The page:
You may have read in the news about the school student who was suspended from school for having long hair. The matter has reached the High Court in Wellington and the judge is currently deciding what to do about it.
But this is not an issue about the length of hair – no, it’s about what happens when students disobey schools’ expectations of dress and presentation.
Not all schools in New Zealand have school uniforms. And the hair case is not about school uniforms, it’s all about an individual student and his right to dress and present himself as he wants to. So, it becomes about all students – from primary right through to colleges – and how schools think that students should be.
I’m not aware of any relationship between hair length and ability to carry out tasks at school. If hair is too long, perhaps, and falls in front of your eyes and you can’t see your books, computer screen or your teachers then that might be a problem – but a quick comb, hair-tie or bun will easily fix that.
People who work in factories, with machinery or food might have to tie back long hair for safety so it doesn’t get caught or dangle in something that will be eaten. None of those are likely to be a problem at school. At most, hair will need tying back before sport.
Schools want students to think for themselves, so why can’t they dress for themselves and wear their hair as they wish? It’s not a danger to others or going to prevent them from learning.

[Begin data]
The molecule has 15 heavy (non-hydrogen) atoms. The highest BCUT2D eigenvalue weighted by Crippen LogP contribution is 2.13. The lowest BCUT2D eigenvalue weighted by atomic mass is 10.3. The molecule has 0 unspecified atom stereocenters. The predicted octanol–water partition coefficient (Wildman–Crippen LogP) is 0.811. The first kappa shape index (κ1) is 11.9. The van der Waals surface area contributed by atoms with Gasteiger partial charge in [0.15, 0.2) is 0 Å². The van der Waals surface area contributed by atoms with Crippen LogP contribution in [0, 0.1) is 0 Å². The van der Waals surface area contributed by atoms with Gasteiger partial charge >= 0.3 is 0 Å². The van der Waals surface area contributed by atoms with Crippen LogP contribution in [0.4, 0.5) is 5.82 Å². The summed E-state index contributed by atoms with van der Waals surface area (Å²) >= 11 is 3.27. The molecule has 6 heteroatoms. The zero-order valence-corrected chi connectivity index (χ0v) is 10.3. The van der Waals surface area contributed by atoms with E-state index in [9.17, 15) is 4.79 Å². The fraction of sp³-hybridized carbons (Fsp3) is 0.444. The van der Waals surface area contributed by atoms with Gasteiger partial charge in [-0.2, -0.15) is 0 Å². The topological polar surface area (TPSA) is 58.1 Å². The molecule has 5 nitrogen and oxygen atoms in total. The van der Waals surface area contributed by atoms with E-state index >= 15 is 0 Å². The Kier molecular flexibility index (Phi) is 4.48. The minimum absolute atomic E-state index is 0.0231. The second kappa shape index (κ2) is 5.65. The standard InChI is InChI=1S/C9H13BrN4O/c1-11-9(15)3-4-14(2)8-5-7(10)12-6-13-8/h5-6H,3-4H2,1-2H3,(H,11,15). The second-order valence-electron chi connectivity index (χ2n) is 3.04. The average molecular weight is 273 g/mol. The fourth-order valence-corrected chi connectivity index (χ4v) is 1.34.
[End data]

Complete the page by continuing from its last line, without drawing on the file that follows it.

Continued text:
Schools have expectations surrounding behaviour because it’s important that all students can learn without being distracted or feeling unsafe, and in school skills are learned for later in life – like how to be sociable and how to treat others fairly. Some schools have uniform expectations because they like people to show which school they go to, it gives a sense of unity to the school, and it solves the problem about what to wear each day.
But none of that has anything to do with hair! Hairstyles are an entirely individual matter and, as long as the hair is not dangerous or unsafe – for sport or cooking – then all students should be allowed to keep their hair as they wish.
If students are happy, then they will learn better and schools will be happy. A better solution for everyone?
Article written by Ben Egerton
[colored_box color=”green”]This is an opinion-based article designed to provoke debate, discussion and further inquiry
amongst your students:[/colored_box]
[colored_box color=”yellow”]Critical Thinking Challenges:
1. Why are some schools so keen to have students have sensible hair lengths?
2. Is hair length really a problem?
[colored_box color=”green”]Practical Tasks:
1. Conduct a poll in your school about hair length, or another aspect of school uniforms. You can be in favour or against hair length or school uniforms. Work out your conclusions and take your findings to your headteacher or someone on the governing board to have them give their response.
2. Do you think that schools should be able to tell students how to dress? Are there any things that students shouldn’t wear?
[colored_box color=”red”]Have Your Say: